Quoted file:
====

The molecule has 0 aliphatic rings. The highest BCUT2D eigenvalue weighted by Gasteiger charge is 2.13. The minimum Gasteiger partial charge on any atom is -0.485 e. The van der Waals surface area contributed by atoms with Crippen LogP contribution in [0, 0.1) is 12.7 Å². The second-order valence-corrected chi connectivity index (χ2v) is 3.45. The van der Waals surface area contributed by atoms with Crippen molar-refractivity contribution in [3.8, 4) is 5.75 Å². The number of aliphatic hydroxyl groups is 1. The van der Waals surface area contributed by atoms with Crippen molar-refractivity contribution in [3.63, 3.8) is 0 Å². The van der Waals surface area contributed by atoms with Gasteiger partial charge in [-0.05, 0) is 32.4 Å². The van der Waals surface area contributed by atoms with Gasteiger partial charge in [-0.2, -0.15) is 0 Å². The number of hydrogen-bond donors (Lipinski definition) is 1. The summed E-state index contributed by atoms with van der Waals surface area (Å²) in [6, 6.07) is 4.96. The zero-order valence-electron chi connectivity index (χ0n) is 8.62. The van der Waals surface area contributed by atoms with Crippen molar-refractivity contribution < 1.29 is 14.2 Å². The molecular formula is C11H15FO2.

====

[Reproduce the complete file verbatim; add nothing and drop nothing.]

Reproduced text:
The molecule has 0 aliphatic rings. The highest BCUT2D eigenvalue weighted by Gasteiger charge is 2.13. The minimum Gasteiger partial charge on any atom is -0.485 e. The van der Waals surface area contributed by atoms with Crippen LogP contribution in [0, 0.1) is 12.7 Å². The second-order valence-corrected chi connectivity index (χ2v) is 3.45. The van der Waals surface area contributed by atoms with Crippen molar-refractivity contribution in [3.8, 4) is 5.75 Å². The number of aliphatic hydroxyl groups is 1. The van der Waals surface area contributed by atoms with Crippen molar-refractivity contribution in [3.63, 3.8) is 0 Å². The van der Waals surface area contributed by atoms with Gasteiger partial charge in [-0.05, 0) is 32.4 Å². The van der Waals surface area contributed by atoms with Gasteiger partial charge in [-0.2, -0.15) is 0 Å². The number of hydrogen-bond donors (Lipinski definition) is 1. The summed E-state index contributed by atoms with van der Waals surface area (Å²) in [6, 6.07) is 4.96. The zero-order valence-electron chi connectivity index (χ0n) is 8.62. The van der Waals surface area contributed by atoms with Crippen molar-refractivity contribution < 1.29 is 14.2 Å². The molecular formula is C11H15FO2.